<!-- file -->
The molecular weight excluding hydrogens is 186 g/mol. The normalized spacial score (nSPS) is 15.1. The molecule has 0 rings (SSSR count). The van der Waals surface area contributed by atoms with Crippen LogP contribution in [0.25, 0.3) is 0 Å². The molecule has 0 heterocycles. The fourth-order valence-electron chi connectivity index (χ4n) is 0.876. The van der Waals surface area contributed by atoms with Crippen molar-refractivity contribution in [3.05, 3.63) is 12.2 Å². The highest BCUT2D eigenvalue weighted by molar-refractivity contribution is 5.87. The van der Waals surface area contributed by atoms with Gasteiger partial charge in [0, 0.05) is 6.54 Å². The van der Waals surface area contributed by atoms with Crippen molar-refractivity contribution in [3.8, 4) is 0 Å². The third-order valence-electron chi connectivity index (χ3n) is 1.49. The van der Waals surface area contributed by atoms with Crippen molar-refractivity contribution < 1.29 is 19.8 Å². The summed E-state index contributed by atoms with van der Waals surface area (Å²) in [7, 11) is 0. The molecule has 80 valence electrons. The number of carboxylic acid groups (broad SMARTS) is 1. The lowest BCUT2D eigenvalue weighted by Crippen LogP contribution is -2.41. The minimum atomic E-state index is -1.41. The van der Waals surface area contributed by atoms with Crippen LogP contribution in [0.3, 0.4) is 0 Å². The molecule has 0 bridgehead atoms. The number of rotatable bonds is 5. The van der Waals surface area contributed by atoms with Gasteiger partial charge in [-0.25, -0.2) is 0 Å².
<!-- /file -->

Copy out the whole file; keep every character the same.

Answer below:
The molecular weight excluding hydrogens is 186 g/mol. The normalized spacial score (nSPS) is 15.1. The molecule has 0 rings (SSSR count). The van der Waals surface area contributed by atoms with Crippen LogP contribution in [0.25, 0.3) is 0 Å². The molecule has 0 heterocycles. The fourth-order valence-electron chi connectivity index (χ4n) is 0.876. The van der Waals surface area contributed by atoms with Crippen molar-refractivity contribution in [3.05, 3.63) is 12.2 Å². The highest BCUT2D eigenvalue weighted by molar-refractivity contribution is 5.87. The van der Waals surface area contributed by atoms with Gasteiger partial charge in [0, 0.05) is 6.54 Å². The van der Waals surface area contributed by atoms with Crippen molar-refractivity contribution in [3.8, 4) is 0 Å². The third-order valence-electron chi connectivity index (χ3n) is 1.49. The van der Waals surface area contributed by atoms with Crippen molar-refractivity contribution < 1.29 is 19.8 Å². The summed E-state index contributed by atoms with van der Waals surface area (Å²) in [7, 11) is 0. The molecule has 80 valence electrons. The number of carboxylic acid groups (broad SMARTS) is 1. The lowest BCUT2D eigenvalue weighted by Crippen LogP contribution is -2.41. The minimum atomic E-state index is -1.41. The van der Waals surface area contributed by atoms with Crippen LogP contribution in [0.3, 0.4) is 0 Å². The molecule has 0 bridgehead atoms. The number of rotatable bonds is 5. The van der Waals surface area contributed by atoms with Gasteiger partial charge in [-0.25, -0.2) is 0 Å².